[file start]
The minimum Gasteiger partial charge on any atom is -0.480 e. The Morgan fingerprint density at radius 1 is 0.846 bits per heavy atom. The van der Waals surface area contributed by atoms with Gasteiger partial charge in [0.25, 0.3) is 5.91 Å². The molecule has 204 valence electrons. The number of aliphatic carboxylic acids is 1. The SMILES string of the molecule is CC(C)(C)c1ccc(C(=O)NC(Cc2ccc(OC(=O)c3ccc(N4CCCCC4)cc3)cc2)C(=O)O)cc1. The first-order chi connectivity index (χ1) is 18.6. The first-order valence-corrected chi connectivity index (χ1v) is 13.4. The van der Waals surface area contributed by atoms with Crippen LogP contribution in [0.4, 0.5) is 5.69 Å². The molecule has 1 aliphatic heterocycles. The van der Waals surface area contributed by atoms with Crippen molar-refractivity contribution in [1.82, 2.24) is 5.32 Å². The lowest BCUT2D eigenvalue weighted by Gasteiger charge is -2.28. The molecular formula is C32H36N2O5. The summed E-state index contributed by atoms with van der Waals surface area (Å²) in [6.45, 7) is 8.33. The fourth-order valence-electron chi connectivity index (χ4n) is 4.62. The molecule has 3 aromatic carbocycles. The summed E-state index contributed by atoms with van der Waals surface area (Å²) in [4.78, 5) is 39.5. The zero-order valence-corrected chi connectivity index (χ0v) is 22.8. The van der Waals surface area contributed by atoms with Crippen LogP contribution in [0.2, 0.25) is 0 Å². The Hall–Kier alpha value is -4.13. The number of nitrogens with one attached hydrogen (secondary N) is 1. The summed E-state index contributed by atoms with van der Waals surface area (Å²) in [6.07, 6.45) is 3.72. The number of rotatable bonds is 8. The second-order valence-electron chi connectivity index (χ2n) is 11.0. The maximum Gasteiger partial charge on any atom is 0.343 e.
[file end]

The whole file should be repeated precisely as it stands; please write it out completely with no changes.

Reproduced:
The minimum Gasteiger partial charge on any atom is -0.480 e. The Morgan fingerprint density at radius 1 is 0.846 bits per heavy atom. The van der Waals surface area contributed by atoms with Gasteiger partial charge in [0.25, 0.3) is 5.91 Å². The molecule has 204 valence electrons. The number of aliphatic carboxylic acids is 1. The SMILES string of the molecule is CC(C)(C)c1ccc(C(=O)NC(Cc2ccc(OC(=O)c3ccc(N4CCCCC4)cc3)cc2)C(=O)O)cc1. The first-order chi connectivity index (χ1) is 18.6. The first-order valence-corrected chi connectivity index (χ1v) is 13.4. The van der Waals surface area contributed by atoms with Crippen LogP contribution in [0.4, 0.5) is 5.69 Å². The molecule has 1 aliphatic heterocycles. The van der Waals surface area contributed by atoms with Crippen molar-refractivity contribution in [1.82, 2.24) is 5.32 Å². The lowest BCUT2D eigenvalue weighted by Gasteiger charge is -2.28. The molecular formula is C32H36N2O5. The summed E-state index contributed by atoms with van der Waals surface area (Å²) in [6.45, 7) is 8.33. The fourth-order valence-electron chi connectivity index (χ4n) is 4.62. The molecule has 3 aromatic carbocycles. The summed E-state index contributed by atoms with van der Waals surface area (Å²) in [4.78, 5) is 39.5. The zero-order valence-corrected chi connectivity index (χ0v) is 22.8. The van der Waals surface area contributed by atoms with Crippen LogP contribution in [0.2, 0.25) is 0 Å². The Hall–Kier alpha value is -4.13. The number of nitrogens with one attached hydrogen (secondary N) is 1. The summed E-state index contributed by atoms with van der Waals surface area (Å²) in [6.07, 6.45) is 3.72. The number of rotatable bonds is 8. The second-order valence-electron chi connectivity index (χ2n) is 11.0. The maximum Gasteiger partial charge on any atom is 0.343 e.